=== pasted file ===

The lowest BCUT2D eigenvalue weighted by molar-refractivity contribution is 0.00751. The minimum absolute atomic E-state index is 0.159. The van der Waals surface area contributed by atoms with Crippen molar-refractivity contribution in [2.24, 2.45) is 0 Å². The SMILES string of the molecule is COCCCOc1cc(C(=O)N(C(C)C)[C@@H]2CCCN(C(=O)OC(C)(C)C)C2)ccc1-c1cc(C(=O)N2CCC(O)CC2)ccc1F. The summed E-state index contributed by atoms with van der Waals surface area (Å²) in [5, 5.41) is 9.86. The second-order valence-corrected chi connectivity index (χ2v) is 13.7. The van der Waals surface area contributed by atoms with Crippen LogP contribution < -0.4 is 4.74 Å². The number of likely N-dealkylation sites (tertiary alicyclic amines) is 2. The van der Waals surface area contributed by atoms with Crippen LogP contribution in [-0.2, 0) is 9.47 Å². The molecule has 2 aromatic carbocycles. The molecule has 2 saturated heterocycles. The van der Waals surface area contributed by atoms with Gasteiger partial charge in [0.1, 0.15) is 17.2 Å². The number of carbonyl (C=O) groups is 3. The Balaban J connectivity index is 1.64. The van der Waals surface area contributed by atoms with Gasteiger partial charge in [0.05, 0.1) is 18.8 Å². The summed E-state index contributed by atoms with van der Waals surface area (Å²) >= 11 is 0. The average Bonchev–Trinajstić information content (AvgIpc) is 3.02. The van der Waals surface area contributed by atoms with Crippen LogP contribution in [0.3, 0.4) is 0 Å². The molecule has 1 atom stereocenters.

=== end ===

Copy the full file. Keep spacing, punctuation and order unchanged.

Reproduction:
The lowest BCUT2D eigenvalue weighted by molar-refractivity contribution is 0.00751. The minimum absolute atomic E-state index is 0.159. The van der Waals surface area contributed by atoms with Crippen molar-refractivity contribution in [2.24, 2.45) is 0 Å². The SMILES string of the molecule is COCCCOc1cc(C(=O)N(C(C)C)[C@@H]2CCCN(C(=O)OC(C)(C)C)C2)ccc1-c1cc(C(=O)N2CCC(O)CC2)ccc1F. The summed E-state index contributed by atoms with van der Waals surface area (Å²) in [5, 5.41) is 9.86. The second-order valence-corrected chi connectivity index (χ2v) is 13.7. The van der Waals surface area contributed by atoms with Crippen LogP contribution < -0.4 is 4.74 Å². The number of likely N-dealkylation sites (tertiary alicyclic amines) is 2. The van der Waals surface area contributed by atoms with Crippen LogP contribution in [-0.2, 0) is 9.47 Å². The molecule has 2 aromatic carbocycles. The molecule has 2 saturated heterocycles. The van der Waals surface area contributed by atoms with Gasteiger partial charge in [0.1, 0.15) is 17.2 Å². The number of carbonyl (C=O) groups is 3. The Balaban J connectivity index is 1.64. The van der Waals surface area contributed by atoms with Gasteiger partial charge in [0.05, 0.1) is 18.8 Å². The summed E-state index contributed by atoms with van der Waals surface area (Å²) >= 11 is 0. The average Bonchev–Trinajstić information content (AvgIpc) is 3.02. The van der Waals surface area contributed by atoms with Crippen LogP contribution in [0.3, 0.4) is 0 Å². The molecule has 1 atom stereocenters.